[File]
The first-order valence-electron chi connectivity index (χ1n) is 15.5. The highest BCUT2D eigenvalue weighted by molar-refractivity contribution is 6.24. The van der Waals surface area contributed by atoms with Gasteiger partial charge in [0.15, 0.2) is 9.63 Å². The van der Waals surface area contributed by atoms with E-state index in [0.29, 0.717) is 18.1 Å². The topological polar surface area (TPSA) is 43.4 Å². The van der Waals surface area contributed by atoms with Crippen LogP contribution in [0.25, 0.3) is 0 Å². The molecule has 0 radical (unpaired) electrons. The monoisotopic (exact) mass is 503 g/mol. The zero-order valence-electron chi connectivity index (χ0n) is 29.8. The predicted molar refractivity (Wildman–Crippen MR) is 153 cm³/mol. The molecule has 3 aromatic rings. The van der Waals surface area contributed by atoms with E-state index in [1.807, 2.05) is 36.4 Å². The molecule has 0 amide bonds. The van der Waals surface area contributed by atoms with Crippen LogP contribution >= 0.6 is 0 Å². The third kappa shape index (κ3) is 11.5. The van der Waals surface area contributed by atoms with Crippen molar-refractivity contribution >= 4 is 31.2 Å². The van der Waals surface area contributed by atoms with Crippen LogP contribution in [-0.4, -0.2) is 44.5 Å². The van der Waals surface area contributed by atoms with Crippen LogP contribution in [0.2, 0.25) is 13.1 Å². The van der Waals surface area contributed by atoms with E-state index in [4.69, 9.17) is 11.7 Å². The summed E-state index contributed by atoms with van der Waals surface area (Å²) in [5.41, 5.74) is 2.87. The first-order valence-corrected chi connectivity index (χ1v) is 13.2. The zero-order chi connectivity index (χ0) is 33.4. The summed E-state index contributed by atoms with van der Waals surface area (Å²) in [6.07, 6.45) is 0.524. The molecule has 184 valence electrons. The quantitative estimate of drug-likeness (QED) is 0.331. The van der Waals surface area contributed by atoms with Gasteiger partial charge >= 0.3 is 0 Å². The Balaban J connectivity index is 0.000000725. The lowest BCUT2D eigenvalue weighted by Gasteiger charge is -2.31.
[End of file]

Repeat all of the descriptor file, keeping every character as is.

The first-order valence-electron chi connectivity index (χ1n) is 15.5. The highest BCUT2D eigenvalue weighted by molar-refractivity contribution is 6.24. The van der Waals surface area contributed by atoms with Gasteiger partial charge in [0.15, 0.2) is 9.63 Å². The van der Waals surface area contributed by atoms with E-state index in [0.29, 0.717) is 18.1 Å². The topological polar surface area (TPSA) is 43.4 Å². The van der Waals surface area contributed by atoms with Crippen LogP contribution in [0.25, 0.3) is 0 Å². The molecule has 0 radical (unpaired) electrons. The monoisotopic (exact) mass is 503 g/mol. The zero-order valence-electron chi connectivity index (χ0n) is 29.8. The predicted molar refractivity (Wildman–Crippen MR) is 153 cm³/mol. The molecule has 3 aromatic rings. The van der Waals surface area contributed by atoms with E-state index in [1.807, 2.05) is 36.4 Å². The molecule has 0 amide bonds. The van der Waals surface area contributed by atoms with Crippen LogP contribution >= 0.6 is 0 Å². The third kappa shape index (κ3) is 11.5. The van der Waals surface area contributed by atoms with Crippen molar-refractivity contribution >= 4 is 31.2 Å². The van der Waals surface area contributed by atoms with Crippen LogP contribution in [-0.4, -0.2) is 44.5 Å². The van der Waals surface area contributed by atoms with Crippen LogP contribution in [0.2, 0.25) is 13.1 Å². The van der Waals surface area contributed by atoms with E-state index in [4.69, 9.17) is 11.7 Å². The summed E-state index contributed by atoms with van der Waals surface area (Å²) in [5.41, 5.74) is 2.87. The first-order valence-corrected chi connectivity index (χ1v) is 13.2. The zero-order chi connectivity index (χ0) is 33.4. The summed E-state index contributed by atoms with van der Waals surface area (Å²) in [6.07, 6.45) is 0.524. The molecule has 184 valence electrons. The quantitative estimate of drug-likeness (QED) is 0.331. The van der Waals surface area contributed by atoms with Gasteiger partial charge >= 0.3 is 0 Å². The Balaban J connectivity index is 0.000000725. The lowest BCUT2D eigenvalue weighted by Gasteiger charge is -2.31.